Editorial: A new day for CIOs

Change is in the air in the federal information technology community.

Many people involved in federal IT probably breathed a sigh of relief when, a week before the election, a representative of Barack Obama’s campaign said chief information officers should be career employees, not political appointees.

This approach would add a measure of stability to IT operations. Some people believe politically appointed CIOs have more clout with agency leaders, but they are often at a disadvantage when it comes to developing IT policies and strategies and getting buy-in from agency staff members.

Career executives usually have a more nuanced understanding of key issues and a working familiarity with their agencies’ people and processes. And they are generally viewed as more serious stakeholders because they are more likely to stick around long enough to deal with the consequences of their decisions.

However, there is a drawback. Organizations that always look for leaders inside their ranks run the risk of stagnation. People who have worked together for a long time often end up thinking alike, basing their decisions on common experiences and similar assumptions.

Outsiders, if chosen wisely, can bring in new ideas and new ways of thinking. It’s not that they are smarter than in-house staff. It is just that their thinking has not been conditioned by the current environment. Outsiders can be disruptive, but sometimes disruption is just what an agency needs.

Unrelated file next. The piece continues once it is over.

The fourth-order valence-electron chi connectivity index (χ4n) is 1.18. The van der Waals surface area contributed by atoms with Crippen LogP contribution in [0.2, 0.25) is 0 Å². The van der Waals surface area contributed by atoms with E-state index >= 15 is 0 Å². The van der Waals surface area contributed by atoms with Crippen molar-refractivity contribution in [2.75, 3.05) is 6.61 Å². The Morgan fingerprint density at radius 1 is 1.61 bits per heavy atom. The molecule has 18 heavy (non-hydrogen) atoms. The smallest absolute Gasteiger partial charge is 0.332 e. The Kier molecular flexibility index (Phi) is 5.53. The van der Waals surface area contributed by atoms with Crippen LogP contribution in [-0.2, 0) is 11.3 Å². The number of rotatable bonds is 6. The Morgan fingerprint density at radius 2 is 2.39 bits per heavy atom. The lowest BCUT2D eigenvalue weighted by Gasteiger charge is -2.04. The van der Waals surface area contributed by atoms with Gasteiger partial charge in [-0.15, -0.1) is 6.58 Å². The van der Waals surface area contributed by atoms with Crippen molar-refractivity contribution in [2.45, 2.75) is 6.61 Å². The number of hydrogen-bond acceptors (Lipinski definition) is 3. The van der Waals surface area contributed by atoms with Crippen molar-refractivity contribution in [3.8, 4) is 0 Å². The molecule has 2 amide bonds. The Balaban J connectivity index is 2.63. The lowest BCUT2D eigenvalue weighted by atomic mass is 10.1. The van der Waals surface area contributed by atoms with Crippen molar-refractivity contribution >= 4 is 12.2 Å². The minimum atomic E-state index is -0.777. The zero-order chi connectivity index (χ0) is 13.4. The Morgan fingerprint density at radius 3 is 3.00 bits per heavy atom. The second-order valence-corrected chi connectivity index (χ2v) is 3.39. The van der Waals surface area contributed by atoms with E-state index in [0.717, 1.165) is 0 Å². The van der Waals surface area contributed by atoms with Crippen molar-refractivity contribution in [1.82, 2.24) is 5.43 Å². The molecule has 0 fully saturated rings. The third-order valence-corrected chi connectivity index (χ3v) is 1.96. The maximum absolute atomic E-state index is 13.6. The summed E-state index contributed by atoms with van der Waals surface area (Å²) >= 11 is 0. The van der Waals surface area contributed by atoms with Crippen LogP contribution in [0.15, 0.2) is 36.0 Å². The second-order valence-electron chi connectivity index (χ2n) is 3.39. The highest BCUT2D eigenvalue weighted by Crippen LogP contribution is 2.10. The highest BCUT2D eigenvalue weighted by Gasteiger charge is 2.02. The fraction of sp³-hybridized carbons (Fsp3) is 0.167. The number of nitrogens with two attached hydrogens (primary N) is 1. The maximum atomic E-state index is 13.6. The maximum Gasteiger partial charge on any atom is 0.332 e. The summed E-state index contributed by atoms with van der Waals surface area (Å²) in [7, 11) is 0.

Perhaps the Obama administration can split the difference. Rather than setting up a revolving door, the new administration should look for innovative ways to expose their senior officials to the outside world.

For example, the CIO Council sponsors a boot camp, an intensive training seminar for new CIOs and deputy CIOs. Perhaps the new administration could use it as a model to create a mandatory continuing education program for CIOs. In such a program, government officials would spend time with leaders from industry discussing case studies and new developments in IT policy and management strategies.

In any case, if Obama chooses to proceed with career executives as CIOs — and we believe he should — administration officials need to commit to providing them with access to all the expertise and resources they need to succeed. 

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